Fangirl by Rainbow Rowell

fangirlI know Rainbow Rowell is super popular right now, but I was only introduced to her earlier this year when my book club read one of her other novels, Attachments. I really didn’t like Attachments, so I had trouble understanding Rowell’s appeal until I decided to give her another chance with Fangirl. Fangirl is about Cath Avery’s first year at college and how she struggles to leave behind the comforts of her childhood, namely her obsession with the popular Simon Snow fantasy series. The Simon Snow series represents the real-life Harry Potter series, and as a huge HP fangirl myself I was interested in the ‘fangirl’ storyline. Unfortunately, I think the fan aspect of this story was a little lacking and actually the weaker part of the story, but I loved the characters in this book and I loved reading about Cath’s struggles with her sister, boys, and with adjusting to college life. The characters and their struggles are so relatable and that was what made this book a win for me.

Ipanema Turtles: A South American Adventure by Bike by Laura Mottram

book10I stumbled upon this book when I was looking for literature to read about Brazil before I went on my trip. It only has about a dozen reviews on goodreads, so I’m happy to recommend it to more people!  It’s a memoir about an English couple, Laura and Paddy, who take a year-long break from their lives to cycle around South America. They start on Ipanema Beach in Rio de Janeiro and cycle more than 20,000 kms, through every country in South America, before returning (like turtles) back to the same beach where they began. The story is written by Laura using her travel diaries. It’s not the best travel writing I’ve read because Laura is not a writer and has never written a book before, but it’s personal and I really enjoyed traveling along with the couple on what must have been an incredible journey. Both characters are relatable – I didn’t feel like Laura or Paddy were so different from myself – which is what made their journey so believable and exciting!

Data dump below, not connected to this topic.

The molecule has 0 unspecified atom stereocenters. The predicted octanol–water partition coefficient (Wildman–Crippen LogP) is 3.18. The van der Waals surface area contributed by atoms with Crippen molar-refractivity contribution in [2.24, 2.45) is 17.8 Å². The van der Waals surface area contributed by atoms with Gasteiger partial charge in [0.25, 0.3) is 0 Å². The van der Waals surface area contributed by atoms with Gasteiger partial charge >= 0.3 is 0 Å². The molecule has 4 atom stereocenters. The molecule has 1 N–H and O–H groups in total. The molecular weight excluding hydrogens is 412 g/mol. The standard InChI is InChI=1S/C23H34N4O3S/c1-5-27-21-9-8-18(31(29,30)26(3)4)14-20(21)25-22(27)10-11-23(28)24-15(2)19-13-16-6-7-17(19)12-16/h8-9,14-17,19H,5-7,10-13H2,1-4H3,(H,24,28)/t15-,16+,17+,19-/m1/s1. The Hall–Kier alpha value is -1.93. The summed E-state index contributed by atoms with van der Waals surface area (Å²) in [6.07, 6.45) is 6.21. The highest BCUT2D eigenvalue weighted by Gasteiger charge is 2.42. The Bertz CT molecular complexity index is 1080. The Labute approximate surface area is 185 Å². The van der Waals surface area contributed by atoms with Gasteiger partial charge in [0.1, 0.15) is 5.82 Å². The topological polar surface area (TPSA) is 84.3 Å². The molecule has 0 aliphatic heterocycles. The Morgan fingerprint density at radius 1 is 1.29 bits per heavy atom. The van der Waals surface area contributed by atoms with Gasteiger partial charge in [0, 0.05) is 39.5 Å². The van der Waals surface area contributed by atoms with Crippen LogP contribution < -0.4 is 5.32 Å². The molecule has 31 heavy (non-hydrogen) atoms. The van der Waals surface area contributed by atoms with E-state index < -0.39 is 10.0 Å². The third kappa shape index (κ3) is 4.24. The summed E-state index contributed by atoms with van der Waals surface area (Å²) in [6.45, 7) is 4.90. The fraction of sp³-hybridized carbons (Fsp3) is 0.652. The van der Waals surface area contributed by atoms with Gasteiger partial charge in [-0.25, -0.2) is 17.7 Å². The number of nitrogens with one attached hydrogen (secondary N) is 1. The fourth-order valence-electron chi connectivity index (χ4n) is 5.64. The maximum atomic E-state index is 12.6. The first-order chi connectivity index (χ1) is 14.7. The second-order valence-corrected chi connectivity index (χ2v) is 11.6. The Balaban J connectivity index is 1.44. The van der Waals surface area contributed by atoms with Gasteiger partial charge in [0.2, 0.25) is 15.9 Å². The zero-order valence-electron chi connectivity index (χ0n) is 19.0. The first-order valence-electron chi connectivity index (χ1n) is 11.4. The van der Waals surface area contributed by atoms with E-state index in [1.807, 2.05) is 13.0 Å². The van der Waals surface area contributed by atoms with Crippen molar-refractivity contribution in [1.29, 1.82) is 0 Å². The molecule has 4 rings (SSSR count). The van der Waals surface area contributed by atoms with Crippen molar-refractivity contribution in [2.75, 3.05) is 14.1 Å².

The Purity Myth: How America’s Obsession with Virginity is Hurting Young Women by Jessica Valenti

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I always knew America had a bit of an obsession with virginity, but I never realized how deeply ingrained the idea of sexual purity is in American culture. I was genuinely shocked by some of the things I learned from this book, such as the existence of “purity balls” where girls and their fathers attend a ball for the daughter to sign a pledge of abstinence to her father, who is viewed as the keeper of her virginity until marriage. Government funded abstinence-only education is incredibly prevalent in parts of America, where school curriculum includes comparing sexually active girls to a piece of tape that gets dirtier every time you re-use it (or have sex with a new partner). This was a really eye-opening book on how America fetishizes virginity, uses “sexual purity” to control, de-value, and shame women, and attempts to limit women’s sexual freedom and autonomy. (Follow this book with a reading of “Pro: Reclaiming Abortion Rights” by Katha Pollitt if you want to be really disgusted)

Nimona by Noelle Stevenson